Now that Greene’s rugged and strenuous appearance morphed a perfect cowboy out of him, he decided to take advantage of his outlaw character’s success by recording some country-western albums that correlated with Mr. Cartwright. In 1964, he released the album Welcome To Ponderosa, a collection of partly spoken word country songs about U.S. history. Greene’s powerfully sonorous and ponderous voice was ideal for recapturing the essence of America's old west days. "Ringo" was included and became the most popular song of the entire album. Ironically, though Greene is credited as the "singer" of the song, the only part that was actually sung explicitly is the chorus, which repeats the song’s title while the rest is delivered out in spoken-word format. The repeated “Ringo” was not even sung by Greene, but an uncredited vocal quartet that researchers have assumed was either The Jordainaires or The Mellow Men.
Beatles Fans Confused 'Ringo' With Ringo Starr
Ringo was released in the prime of Beatlemania where anything related to the Fab Four would be snapped up by young females instantly. The western "Ringo" used a clever scheme of featuring the name of the Beatles beloved drummer Ringo Starr as as its title, hoping to innocently confuse buyers everywhere. It is believed that one of the reasons the song was so successful was because of the Beatle-related title that led many to mistake the song to be either about or even sung by Ringo Starr -- i.e., “Lorne Greene” by Ringo Starr. The ploy worked as the masses expected the drummer, but were still pleasantly surprised by the intriguingly rhythmic story that helped them step into America’s past. Not only did the song reach no.1 on the Billboard charts, but it also reached no.1 on the Easy Listening Charts and Canada’s RPM charts, and no.21 on the Hot Country Singles. Since the song hooked listeners throughout the country, even the craziest Beatles fans, no one could be angry with the product they received.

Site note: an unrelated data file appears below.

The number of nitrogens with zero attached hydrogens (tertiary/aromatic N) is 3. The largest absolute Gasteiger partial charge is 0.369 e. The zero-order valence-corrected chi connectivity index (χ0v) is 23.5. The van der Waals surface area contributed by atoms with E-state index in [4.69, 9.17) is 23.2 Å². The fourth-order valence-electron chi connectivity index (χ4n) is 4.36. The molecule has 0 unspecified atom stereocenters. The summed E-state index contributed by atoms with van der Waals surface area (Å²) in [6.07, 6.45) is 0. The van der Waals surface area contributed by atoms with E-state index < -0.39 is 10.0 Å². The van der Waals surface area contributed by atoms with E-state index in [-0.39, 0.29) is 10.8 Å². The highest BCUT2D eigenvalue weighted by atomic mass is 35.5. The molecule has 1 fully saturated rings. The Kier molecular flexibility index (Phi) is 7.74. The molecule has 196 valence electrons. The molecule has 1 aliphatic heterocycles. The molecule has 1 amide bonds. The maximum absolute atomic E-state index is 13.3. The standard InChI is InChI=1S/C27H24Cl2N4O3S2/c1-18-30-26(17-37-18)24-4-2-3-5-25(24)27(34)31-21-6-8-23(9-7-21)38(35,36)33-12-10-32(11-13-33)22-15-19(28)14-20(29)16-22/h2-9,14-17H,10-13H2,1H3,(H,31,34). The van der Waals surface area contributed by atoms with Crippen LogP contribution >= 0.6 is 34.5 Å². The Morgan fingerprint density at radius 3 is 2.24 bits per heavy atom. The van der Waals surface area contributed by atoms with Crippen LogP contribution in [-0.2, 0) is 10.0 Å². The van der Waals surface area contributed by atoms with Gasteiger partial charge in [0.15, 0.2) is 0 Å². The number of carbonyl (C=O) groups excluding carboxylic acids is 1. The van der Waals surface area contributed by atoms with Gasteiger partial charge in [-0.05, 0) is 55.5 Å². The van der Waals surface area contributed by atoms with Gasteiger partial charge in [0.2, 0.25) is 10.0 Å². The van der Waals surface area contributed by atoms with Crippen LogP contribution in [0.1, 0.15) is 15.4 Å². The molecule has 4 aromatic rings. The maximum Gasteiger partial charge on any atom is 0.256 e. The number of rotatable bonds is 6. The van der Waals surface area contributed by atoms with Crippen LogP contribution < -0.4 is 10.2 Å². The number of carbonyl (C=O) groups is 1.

The Lyrics To 'Ringo'
He lay face down in the desert sand
Clutching his six-gun in his hand
Shot from behind, I thought he was dead
But under his heart was an ounce of lead
But a spark still burned so I used my knife
And late that night I saved the life of Ringo
I nursed him till the danger passed
The days went by, he mended fast
Then from dawn till setting sun
He practiced with that deadly gun
And hour on hour I watched in awe
No human being could match the draw of Ringo
One day we rode the mountain crest
And I went east and he went west
I took to law and wore a star
While he spread terror near and far
With lead and blood he gained such fame
All through the West they feared the name of Ringo
I knew someday I'd face the test
Which one of us would be the best
And sure enough the word came down
That he was holed up in the town
I left the posse out in the street
And I went in alone to meet Ringo
They said my speed was next to none
But my lightning draw had just begun
When I heard a blast that stung my wrist
The gun went flying from my fist
And I was looking down the bore
Of the deadly .44 of Ringo
They say that was the only time
That anyone had seen him smile
He slowly lowered his gun and then
He said to me "We're even, friend"
And so at last I understood
That there was still a spark of good in Ringo
I blocked the path of his retreat
He turned and stepped into the street
A dozen guns spit fire and lead
A moment later, he lay dead
The town began to shout and cheer
Nowhere was there shed a tear for Ringo
The story spread throughout the land
That I had beaten Ringo's hand
And it was just the years, they say
That made me put my guns away
But on his grave they can't explain
The tarnished star above the name of Ringo
Tags: Bonanza | Chart Topping Hits | Lorne Greene | Novelty Music | One-Hit Wonders | Ringo